Market Overview

An Expert's View about Business Environment in South Korea

Last updated: 31 May 2011

Recent Developments

•Rebounding from the financial tsunami, Korea’s GDP gained by 6.1% year-on-year (YoY) in 2010. The IMF estimated that Korea’s GDP will grow by 4.5% in 2011.
•Despite the Bank of Korea (BOK) having raised its administered interest rate twice this year, inflation hit a two-year high in the first quarter of 2010. BOK is under pressure to raise the interest rate again.
•Resulting from the global trade recovery and booming demand from the emerging markets, South Korean exports grew by 29.9% YoY in the first quarter of 2010. Meanwhile, strong domestic consumption helped South Korean imports, which increased by 25.6% over the same period of time.
•FDI from Asia into South Korea increased 86% in 2010. Asia took over Europe as the largest FDI source of South Korea in 2010, accounting for over half of the country’s inward FDI.

Current Economic Situation

Riding on the global economic revival, South Korea’s economy posted a 6.1% growth in 2010, an eight-year record high. After the rapid economic growth in 2010, IMF expected South Korea’s economy will only grow by 4.5% in 2011. Despite the earthquake in Japan leading to concerns of supply chain disruptions, which might affect South Korean manufacturing activities, impact on the overall South Korea’s economy is expected to be limited.

On the other hand, inflation is becoming an important economic issue for the country. The Consumer Price Index (CPI) in South Korea was reported at 4.5% in the first quarter of 2011, hitting a two-year high. The Bank of Korea (BOK) has already raised the interest rate twice to curb inflation this year. Inflation is likely to remain at high levels, due to the supply chain disruptions caused by the March-11 earthquake of Japan and more importantly, strong domestic consumption. BOK will be under mounting pressure to raise its administered interest rate again.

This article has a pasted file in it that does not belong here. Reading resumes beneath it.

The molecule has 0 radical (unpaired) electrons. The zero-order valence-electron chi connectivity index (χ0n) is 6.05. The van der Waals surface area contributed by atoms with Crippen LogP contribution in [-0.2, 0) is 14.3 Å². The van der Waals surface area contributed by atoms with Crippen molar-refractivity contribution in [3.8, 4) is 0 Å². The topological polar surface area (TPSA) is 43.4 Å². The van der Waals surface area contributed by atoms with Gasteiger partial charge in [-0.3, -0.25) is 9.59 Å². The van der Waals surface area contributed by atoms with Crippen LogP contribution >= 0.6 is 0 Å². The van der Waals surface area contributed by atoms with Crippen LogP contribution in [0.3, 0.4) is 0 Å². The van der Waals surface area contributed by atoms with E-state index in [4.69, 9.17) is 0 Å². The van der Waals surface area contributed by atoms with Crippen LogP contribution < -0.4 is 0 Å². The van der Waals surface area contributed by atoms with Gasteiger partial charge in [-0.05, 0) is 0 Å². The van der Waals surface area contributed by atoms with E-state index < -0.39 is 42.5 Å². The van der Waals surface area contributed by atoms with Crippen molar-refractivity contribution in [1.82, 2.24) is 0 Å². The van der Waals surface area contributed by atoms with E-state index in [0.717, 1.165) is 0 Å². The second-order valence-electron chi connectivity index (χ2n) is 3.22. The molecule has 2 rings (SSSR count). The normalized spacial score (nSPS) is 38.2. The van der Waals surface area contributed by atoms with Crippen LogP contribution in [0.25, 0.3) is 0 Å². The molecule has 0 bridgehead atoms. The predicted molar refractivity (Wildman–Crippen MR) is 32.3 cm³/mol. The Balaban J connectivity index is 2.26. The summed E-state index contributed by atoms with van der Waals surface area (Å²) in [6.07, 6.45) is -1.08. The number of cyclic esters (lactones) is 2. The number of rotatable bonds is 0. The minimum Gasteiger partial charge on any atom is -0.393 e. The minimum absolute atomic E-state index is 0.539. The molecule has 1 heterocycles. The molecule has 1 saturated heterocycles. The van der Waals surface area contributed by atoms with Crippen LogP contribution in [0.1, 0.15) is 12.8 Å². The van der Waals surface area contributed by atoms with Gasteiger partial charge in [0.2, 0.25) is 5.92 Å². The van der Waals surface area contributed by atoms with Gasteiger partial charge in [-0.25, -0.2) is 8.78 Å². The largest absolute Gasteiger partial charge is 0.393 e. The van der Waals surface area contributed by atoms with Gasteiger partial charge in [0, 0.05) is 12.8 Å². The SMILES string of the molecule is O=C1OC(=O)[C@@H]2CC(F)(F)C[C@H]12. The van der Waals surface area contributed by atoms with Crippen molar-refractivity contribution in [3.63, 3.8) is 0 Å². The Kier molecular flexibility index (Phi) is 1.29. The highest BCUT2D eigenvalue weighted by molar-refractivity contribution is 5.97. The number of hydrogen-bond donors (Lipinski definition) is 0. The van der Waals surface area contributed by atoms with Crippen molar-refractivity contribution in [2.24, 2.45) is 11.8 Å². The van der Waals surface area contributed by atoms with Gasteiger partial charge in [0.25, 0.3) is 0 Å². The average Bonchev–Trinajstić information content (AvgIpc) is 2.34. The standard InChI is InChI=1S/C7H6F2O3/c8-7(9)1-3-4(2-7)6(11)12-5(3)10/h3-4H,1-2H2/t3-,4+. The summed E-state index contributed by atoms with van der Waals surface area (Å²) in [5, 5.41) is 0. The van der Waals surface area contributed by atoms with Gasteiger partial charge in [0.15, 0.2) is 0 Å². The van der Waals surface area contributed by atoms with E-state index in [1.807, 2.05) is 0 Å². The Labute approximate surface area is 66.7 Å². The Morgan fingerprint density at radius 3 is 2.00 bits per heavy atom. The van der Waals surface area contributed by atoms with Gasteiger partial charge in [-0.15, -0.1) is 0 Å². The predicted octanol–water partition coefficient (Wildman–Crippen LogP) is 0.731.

South Korea is one of the Asian economies with high trade dependency, with total foreign trade accounting for almost 90% of the country's 2010 GDP. The performance of Korea’s economy is closely related to its export performance. Exports of South Korea increased by 28.3% YoY to US$466 billion in 2010, surpassing the level before the financial tsunami of 2008-2009. Remarkable growth was primarily a result of the improving global economy and rising demand from the emerging markets. In 2010, exports to Latin America, China and ASEAN increased by 39.4%, 35.2% and 30.9% respectively. Major destinations for South Korean products included the Chinese mainland (25.1% share), the US (10.7%), Japan (6.0%), Hong Kong (5.4%) and Singapore (3.3%). Among all major export items, semiconductors (63.3%), automobile parts (62.6%) and automobiles (39.3%) showed the strongest growth in 2010.

Meanwhile, South Korean imports grew by 31.6% in 2010, which was supported by its strong domestic consumption. Total retail sales in South Korea increased by almost 10% in 2010. Major sources for South Korea included the Chinese mainland (16.8%), Japan (15.1%) and the US (9.5%).

Both imports and exports of South Korea are expected to show strong growth in 2011. In the first quarter of 2011, South Korea’s exports and imports increased by 29.9% and 25.6% respectively. Exports of petroleum products and ships showed a stronger growth while exports of consumer electronics were relatively weak.

To promote inward FDI, the Korean government announced that the cash assistance for overseas companies investing in the country from 15 billion won will be increased by at least twofold, starting from 2011. It is also planned to set up a special district for foreign investment focused exclusively on the service industry in September 2010.

In 2010, total FDI in South Korea increased by 13.8% to US$13.1 billion. Over half of the FDI was from Asia. It increased by 86% YoY. Meanwhile, FDI from the EU dropped by almost 40% to US$3.3 billion.

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Posted: 30 May 2011, last updated 31 May 2011

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